The StAR Day has become a key element of the Conference of States Parties (CoSP), with our team and partners coordinating a full day of sessions and dialogue on asset recovery. At the 8th CoSP, the StAR day sessions were attended by over 150 participants. We opened the day with the High-level Conversation on Asset Recovery: Achievements, Challenges and the Road Ahead for Effective Cooperation, in which officials from various countries parsed out the contemporary asset recovery landscape, practical challenges in investigations and the inadequacy of classic tools for international cooperation.
This was followed by a panel on Perspectives on Asset Return: Mechanisms and Monitoring, which reflected on the specific mechanisms that have been used for returns and highlighted experiences of Kenya and Switzerland. It also analyzed experiences of civil society in Nigeria monitoring returns, and development of a tool assessing implementation of GFAR principles in Sri Lanka.
During the lunchtime session, Getting the Facts Straight: Why we need better data on international asset recovery and how we can get there, we highlighted the need for a better evidence base on international asset recovery, presented results from open source research on corruption-related asset recovery cases conducted for the StAR Asset Recovery Watch database, and discussed a new research project aimed at collecting data on assets frozen, confiscated, and returned internationally directly from countries.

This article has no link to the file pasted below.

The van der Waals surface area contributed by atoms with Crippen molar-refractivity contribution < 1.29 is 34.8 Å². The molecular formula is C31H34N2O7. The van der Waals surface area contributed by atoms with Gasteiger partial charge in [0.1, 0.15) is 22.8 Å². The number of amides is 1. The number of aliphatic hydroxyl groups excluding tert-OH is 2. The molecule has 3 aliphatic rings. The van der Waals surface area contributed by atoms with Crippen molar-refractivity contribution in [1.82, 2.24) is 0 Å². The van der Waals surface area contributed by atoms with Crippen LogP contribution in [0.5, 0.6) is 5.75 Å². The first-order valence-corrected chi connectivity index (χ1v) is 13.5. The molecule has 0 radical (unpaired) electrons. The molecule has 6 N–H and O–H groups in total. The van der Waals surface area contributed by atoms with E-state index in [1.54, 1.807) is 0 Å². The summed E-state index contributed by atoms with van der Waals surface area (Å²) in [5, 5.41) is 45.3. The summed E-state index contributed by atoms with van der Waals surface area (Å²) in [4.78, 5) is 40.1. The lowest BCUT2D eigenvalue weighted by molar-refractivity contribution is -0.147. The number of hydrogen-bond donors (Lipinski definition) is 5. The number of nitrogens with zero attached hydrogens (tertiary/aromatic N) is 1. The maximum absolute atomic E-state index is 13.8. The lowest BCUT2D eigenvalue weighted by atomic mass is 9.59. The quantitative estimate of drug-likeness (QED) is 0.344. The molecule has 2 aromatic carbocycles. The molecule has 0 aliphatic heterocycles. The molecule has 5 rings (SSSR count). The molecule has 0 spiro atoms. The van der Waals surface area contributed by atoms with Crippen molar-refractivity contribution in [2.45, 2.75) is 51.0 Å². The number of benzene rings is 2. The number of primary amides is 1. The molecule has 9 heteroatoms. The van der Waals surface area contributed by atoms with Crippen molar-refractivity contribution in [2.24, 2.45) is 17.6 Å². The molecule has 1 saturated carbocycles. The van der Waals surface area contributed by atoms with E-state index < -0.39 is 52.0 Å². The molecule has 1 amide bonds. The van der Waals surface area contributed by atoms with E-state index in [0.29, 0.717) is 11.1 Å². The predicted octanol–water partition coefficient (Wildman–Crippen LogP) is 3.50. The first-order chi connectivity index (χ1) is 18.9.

The StAR team also presented the publication “Going for Broke” on how to use Asset Recovery proceedings to recover stolen assets in cross border corruption cases. The publication was welcomed with interest, and the possibility of translations into other languages was discussed with counterparts.
The last session, Getting Serious About Beneficial Ownership Transparency, highlighted the use of shell companies as a cross-border getaway vehicle for corruption, and presented perspectives from Slovakia, Indonesia and Uruguay on implementing beneficial ownership reforms. The panelists noted the importance of independent verification of beneficial ownership information in the design of transparency reforms and the setup of registries.
The StAR team, in coordination with authorities from client countries, organized 23 bilateral case-related meetings between representatives of 21 States parties to UNCAC on the margins of CoSP. The goal was to establish contacts between authorities from “requesting” and “requested” countries, to help them better understand the requirements for assistance, and to empower them to address specific pending requests.